|No Significant Leap Year Computer Problems Reported
International Y2K Cooperation Center Goes "Virtual"
WASHINGTON, D.C. - The center created under the auspices of the United Nations with World Bank funding to minimize global Y2K impacts reported no significant computer problems during the leap year date change.
"We did not expect any significant problems with the leap year date and there were none," said Bruce W. McConnell, director of the International Y2K Cooperation Center (IY2KCC). "Today marks the successful end of our work."
Some had expressed concern that many computers would not recognize 2000 as a leap year and could malfunction. Through six conference calls over two days with national and regional Y2K coordinators from every continent, the IY2KCC monitored the leap year date change. Less than two dozen problems were reported, all of them minor. Problems included incorrect date displays on cellular phones (Morocco), on caller-ID boxes (US), and on airline baggage tags (US); temporary interruptions in service at a few automatic teller machines (Japan) and in transmitting weather data to the media (Netherlands); inability to schedule doctors appointments in a handful of doctors' offices (UK); inability of a few merchants to verify credit card data (New Zealand); and, inability to enter correct expiration dates on new passports (Bulgaria). All problems were corrected within hours.
McConnell said most of the leap year fixes were made as part of earlier Y2K remediation efforts. He cautioned there could still be minor Y2K problems generating quarterly or annual reports, and in systems that are only operated on a contingency or backup basis. "Minor glitches will continue to occur. Most of them will never become public because they will be fixed by their owners," McConnell predicted.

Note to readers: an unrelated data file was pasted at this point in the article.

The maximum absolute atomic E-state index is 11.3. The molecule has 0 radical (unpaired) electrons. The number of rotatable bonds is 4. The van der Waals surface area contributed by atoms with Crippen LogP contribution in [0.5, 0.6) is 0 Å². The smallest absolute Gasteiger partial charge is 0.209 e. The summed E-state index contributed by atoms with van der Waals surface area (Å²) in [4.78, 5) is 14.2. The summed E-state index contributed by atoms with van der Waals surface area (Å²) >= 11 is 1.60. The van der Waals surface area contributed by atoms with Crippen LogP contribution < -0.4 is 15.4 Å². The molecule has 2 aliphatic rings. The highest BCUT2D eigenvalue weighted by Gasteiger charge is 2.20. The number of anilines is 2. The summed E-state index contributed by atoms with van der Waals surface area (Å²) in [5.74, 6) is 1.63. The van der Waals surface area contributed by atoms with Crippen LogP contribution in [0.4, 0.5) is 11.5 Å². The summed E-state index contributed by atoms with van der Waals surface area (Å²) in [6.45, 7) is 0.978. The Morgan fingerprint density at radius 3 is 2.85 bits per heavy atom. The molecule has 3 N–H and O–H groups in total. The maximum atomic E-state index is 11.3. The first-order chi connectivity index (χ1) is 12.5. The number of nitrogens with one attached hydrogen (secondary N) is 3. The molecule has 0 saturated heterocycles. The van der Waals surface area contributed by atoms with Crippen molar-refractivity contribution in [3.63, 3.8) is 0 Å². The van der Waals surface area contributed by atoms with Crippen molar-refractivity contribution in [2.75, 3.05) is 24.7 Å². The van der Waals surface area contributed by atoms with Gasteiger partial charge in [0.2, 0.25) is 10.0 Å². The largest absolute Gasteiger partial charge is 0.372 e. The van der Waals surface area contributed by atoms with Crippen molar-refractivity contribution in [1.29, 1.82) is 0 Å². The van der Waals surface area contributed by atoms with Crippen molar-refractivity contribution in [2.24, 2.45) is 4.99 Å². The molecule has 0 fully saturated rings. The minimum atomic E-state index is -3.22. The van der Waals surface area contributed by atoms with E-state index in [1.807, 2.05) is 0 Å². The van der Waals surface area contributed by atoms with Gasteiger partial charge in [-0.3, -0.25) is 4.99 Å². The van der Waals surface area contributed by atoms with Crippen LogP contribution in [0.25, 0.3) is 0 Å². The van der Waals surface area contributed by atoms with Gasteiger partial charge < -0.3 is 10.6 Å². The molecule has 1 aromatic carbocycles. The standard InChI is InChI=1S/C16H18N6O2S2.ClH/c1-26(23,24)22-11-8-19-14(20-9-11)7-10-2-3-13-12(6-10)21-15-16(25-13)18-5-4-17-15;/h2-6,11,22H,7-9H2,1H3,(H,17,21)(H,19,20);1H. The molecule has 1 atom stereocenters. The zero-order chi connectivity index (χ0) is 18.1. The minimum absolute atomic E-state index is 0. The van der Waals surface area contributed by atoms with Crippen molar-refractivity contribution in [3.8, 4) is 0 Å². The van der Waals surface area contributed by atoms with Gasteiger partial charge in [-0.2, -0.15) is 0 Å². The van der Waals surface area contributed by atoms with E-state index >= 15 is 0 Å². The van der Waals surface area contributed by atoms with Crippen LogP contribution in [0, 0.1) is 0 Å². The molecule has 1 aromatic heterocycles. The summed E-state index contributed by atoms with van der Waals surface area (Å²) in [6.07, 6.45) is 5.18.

McConnell noted that the IY2KCC has closed its physical offices, but would remain open in cyberspace until the end of March. The Center's website, http://www.iy2kcc.org, will remain online for two years to serve as a resource for researchers. "We are in discussions with the U.N., the World Bank, and the national Y2K coordinators to find ways of using the international network of government technology officials created under this program to solve other international technology problems." McConnell promised an announcement on that front later in the month.
Y2K refers to computer and automated control system malfunctions that would have occurred when the year changed from 1999 to 2000 if the systems had not been fixed. Many computers and automated systems were engineered to handle only two-digit date formats, and would have made mistakes or stopped working when they encountered "00" in the date field.
The IY2KCC was established in February 1999 under United Nations auspices with World Bank funding in response to the need to coordinate efforts to update computer and automated control systems around the world to transition smoothly to the year 2000.